Lake Balboa: A Family Day out in this Awesome San Fernando Valley Park
What if there were a lake in Los Angeles County big enough to accommodate swan pedal boats, fishing, and kayaks? What if it were home to dozens of ducks and geese, and there were playgrounds and a 1.3 mile jogging path? What if there were cherry blossom trees and even a Japanese tea garden? Sounds nice, right?
It turns out there is a magical place like this in the San Fernando Valley's Anthony C. Beilenson Park—and there's plenty of free parking, too. Lake Balboa may not get as much press as Echo Park Lake, but that hasn't kept it a secret; it gets crowded on weekends, when people bust out boom boxes and jumpy houses for birthday parties and barbeques. But stop by on a weekday, and a stroll by the lake can be much more meditative.
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When my kids were little, I'd load them into the car, pop them in the stroller, and walk around the lake with the handful of retirees and joggers to enjoy the peace and quiet (give or take some duck quacking). Pro tip: if you're hoping for an early nap, this place is magic. The jacaranda trees, cherry blossom trees, wisteria are always lovely to see in bloom, and the paved path is wide and smooth enough for a stroller. Little ones will definitely want to take a gander (pun intended) at the ducks and geese, though be cautious, as the geese can be cranky. Pelicans, cormorants, and even swans have also been known to stop by, but pay attention to the signs posted and don't feed them.
Once you've taken a walk past the waterfall at the far end of the lake, make your way back to the Balboa end of the park to let the kids go wild in one of the two playgrounds (one for toddlers, the other for big kids) that sit across from one another. The toddler playground has swings, activity centers, and tons of sand (bring a bucket and shovel), while the bigger playground for older kids has multiple slides, swings (even a tire swing) and a tiny castle for kids to explore.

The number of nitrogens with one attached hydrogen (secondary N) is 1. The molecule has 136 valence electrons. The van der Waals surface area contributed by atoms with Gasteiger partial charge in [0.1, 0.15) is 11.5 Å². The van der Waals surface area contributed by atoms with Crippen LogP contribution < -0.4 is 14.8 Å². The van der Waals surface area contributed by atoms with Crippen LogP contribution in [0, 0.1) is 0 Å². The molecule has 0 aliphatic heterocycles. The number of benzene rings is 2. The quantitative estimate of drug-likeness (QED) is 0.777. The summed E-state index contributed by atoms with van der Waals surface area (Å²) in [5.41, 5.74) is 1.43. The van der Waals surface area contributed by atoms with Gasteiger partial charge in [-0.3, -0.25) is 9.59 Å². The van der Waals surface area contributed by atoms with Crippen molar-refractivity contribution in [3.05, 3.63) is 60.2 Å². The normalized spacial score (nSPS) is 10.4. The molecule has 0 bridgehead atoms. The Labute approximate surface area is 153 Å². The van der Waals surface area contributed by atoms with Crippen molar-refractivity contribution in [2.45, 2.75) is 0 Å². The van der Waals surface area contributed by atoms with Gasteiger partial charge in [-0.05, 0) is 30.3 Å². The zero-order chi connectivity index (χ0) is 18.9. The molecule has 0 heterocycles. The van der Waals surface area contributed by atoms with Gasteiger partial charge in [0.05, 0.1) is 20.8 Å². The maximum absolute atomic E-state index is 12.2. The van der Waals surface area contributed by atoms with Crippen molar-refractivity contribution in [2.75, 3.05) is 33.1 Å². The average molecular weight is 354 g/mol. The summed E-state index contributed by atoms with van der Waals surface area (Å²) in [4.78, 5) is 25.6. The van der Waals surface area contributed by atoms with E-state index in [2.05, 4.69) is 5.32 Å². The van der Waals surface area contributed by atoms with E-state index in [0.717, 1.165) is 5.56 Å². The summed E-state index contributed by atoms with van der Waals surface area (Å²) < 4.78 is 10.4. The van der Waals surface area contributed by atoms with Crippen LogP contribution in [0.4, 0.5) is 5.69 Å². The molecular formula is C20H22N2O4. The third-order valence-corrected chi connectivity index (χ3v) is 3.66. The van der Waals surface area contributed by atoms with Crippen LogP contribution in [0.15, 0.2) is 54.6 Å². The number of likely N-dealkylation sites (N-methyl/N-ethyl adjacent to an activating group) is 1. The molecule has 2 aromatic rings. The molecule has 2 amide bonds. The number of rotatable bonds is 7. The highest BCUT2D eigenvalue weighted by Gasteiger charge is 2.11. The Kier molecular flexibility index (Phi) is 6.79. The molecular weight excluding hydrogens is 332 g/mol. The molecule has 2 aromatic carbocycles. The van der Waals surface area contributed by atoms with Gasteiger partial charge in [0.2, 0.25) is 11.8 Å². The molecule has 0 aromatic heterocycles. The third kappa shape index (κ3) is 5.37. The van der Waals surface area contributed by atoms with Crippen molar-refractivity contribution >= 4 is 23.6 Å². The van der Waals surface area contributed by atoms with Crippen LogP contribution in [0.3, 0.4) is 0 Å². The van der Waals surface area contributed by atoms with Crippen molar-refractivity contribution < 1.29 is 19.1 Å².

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Not enough? The lake has new swan paddle boats available for rent, as well as bicycles and some photo-worthy bicycle surreys big enough for the whole family. There are green spaces for picnics and plenty of park benches and picnic tables, too. And while the lake isn't a swimming lake, there is fishing to be done.
You might be tempted to visit The Japanese Garden, which is on the Woodley Ave. side of the park and has its own entrance. The 6 1/2 acre spot is actually three gardens wrapped into one. There's a Zen meditation garden (karesansui) containing Tortoise Island, a three-Buddha arrangement of stones, plus a wisteria arbor. Next is an expansive Chisen or “wet-strolling” garden with waterfalls, lakes and streams, greenery, and hand-carved stone lanterns. At the end of this path is the Shoin Building, which has an authentic tatami mat teahouse and adjacent tea garden. But before you rush to hand over the entry fee ($5 for adults, $3 for kids under 12) for a relaxing stroll, take note: the place often stinks, literally.
The garden is part of the Tillman Water Reclamation Plant, and though the website says the plant doesn't process solids, sludge, or scum, that doesn't change the fact that on some days the garden smells like a backed-up toilet. While it's beautiful, the stink was enough to make me cut my visit short both times I've visited (I was hoping the stinkiness was just a fluke the second time, but no such luck). While some of my friends say they've never noticed a smell, given that the rest of the park is free (and doesn't smell) and has its own waterfall, it's hard to rationalize stopping in to see some stone lanterns and a teahouse for a fee.
Like many LA parks, this one has a noticeable homelessness population, though it has decreased since an encampment was removed last year. The main thing to remember about Lake Balboa, though, is that when the weather's nice this is a spot where kids can play, run, and even meet a duck or two without the crowds that dominate parks on the other side of the hill.